Streets really can, and sometimes do, run with blood.
But they all had a fun time, despite the blood and hordes of unsupervised children everywhere. Andrew got some cute pictures of Rachel on the roof of Ibn Tulun, and Courtenay got some cute pictures of Andrew taking said cute pictures.
We had a good lunch together at Arzak, despite the stories of carnage encountered on the street and the fact that the restaurant was overrun by unruly children. When we were finished we headed home, still discussing all the slaughtering that Andrew and Courtenay had seen.
"And there were heads just hanging all over the place...and hooves and tails and organs scattered in the street...and blood running everywhere...and skins piled up this high...and...and...and..."
I just kept affirming that I was glad I hadn't been with them. Because I really was glad that I wasn't there.
We turned to walk down our street, Andrew and Courtenay still nattering on and on.
And then we heard a swoosh of water and had to jump out of the way of a guy squeegeeing off a driveway. Almost being sprayed with water like that is fairly normal so it took me a few seconds to realize that I had not leaped out of the way of dirty water. I had leaped out of the way of...blood.
Our neighbours had slaughtered what looks like a cow and were in the process of cleaning off their driveway right when we walked by. I had to keep walking, but Courtenay stopped to snap this picture.
That's my street covered in blood! And here I thought I'd avoided all the sacrifices so well...
Courtenay and I went out to Khan al-Khalili later on in the day, my first time directing a taxi without Andrew's help. I spoke to the driver in Arabic--because he took the Ring Road to downtown, and for some reason I thought he'd take the Kornishe. So I asked him if he was sure he was going to the right place and he just explained he was going to take the Autostrade. I felt successful, even though our conversation was short.
Luckily we didn't see any blood running down the streets when we got downtown, but we did see that they had been collecting goatskins all day and there were huge piles of skins. Stacked as high as our dining room table, probably. Kind of gross.
But the Khan was clean, at least as clean as the Khan can be. What I mean is, there wasn't any blood. It was still pretty dirty.
Rachel and I spent most of our time just chatting to vendors. I'm pleased to announce that I've lot the tourist-look and, although I will never have a chance of being mistaken as a local, I am recognized as "living here."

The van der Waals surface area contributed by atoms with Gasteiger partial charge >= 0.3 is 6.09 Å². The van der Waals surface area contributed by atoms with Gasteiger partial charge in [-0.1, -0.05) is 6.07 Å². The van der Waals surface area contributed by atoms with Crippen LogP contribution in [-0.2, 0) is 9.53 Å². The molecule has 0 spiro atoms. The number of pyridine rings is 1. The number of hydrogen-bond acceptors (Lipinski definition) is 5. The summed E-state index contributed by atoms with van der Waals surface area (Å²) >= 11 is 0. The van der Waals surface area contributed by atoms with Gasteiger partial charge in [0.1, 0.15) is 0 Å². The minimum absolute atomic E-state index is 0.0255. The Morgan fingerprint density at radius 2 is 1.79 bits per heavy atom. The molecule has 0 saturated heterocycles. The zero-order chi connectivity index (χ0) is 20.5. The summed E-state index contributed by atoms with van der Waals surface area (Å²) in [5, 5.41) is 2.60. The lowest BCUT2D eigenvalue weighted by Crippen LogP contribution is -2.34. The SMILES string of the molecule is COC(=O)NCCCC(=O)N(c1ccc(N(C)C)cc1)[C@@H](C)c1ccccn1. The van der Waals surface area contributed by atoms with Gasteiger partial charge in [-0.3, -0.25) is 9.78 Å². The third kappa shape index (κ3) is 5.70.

We walked past one man, named Mohamed, and he called out to Courtenay, "Hello, tourist!"
She walked on by and kept looking for hot deals.
"You're not a tourist," Mohamed said to me. "I can tell."
I asked him how.
"You come here with your baby and a sweater. You don't look impressed by any of this. You know it's winter. And you speak to me in Arabic. She comes here with a backpack and a bag and is wearing a t-shirt and looks really excited to be here."
I told him he was, for the most part, right.
"You probably live in Maadi," he said, "Does your husband work or study?"
Right again. I told him my husband studies.
Ummm...yup. What is this? Does he read my blog?
He was really nice and we chatted with him and his friends while Courtenay looked for a lantern. He let Rachel hold his cell phone and turned on some music so that she could dance. He wondered why we didn't pierce her ears. So I told him that in America not all the girls get their ears pierced. I told him that I didn't have my ears pierced and he found that really amusing...because all girls have pierced ears.
Anyway, we had a really good time. Courtenay is really great at bargaining. I think I may have learned a few new tactics from her.
Soon it was time for us to go; I was a little worried about catching a cab because the streets were so empty, but there are always tourists coming and going so we were able to find one right away. Courtenay asked the taxi to take us to Maadi and he agreed to. When we got in I clarified that we needed Sakanat al-Maadi, and he said he knew where that was.
He even said that I spoke beautiful Arabic, which was funny because all I said was, "Sakanat al-Maadi."
When we got to Maadi I was able to direct him all the way to our apartment without getting lost. He told me that he didn't know Maadi well, so I just said left (shamaal), right (yemin), and straight ahead (ala tool) where applicable. And then I used my wonderful Jordanian to tell him "Houn kwais" or "Here's good." I should have said "Henna kwais," but I just haven't adopted that yet.
But I got us home! Without getting lost! And without running into rivers of blood!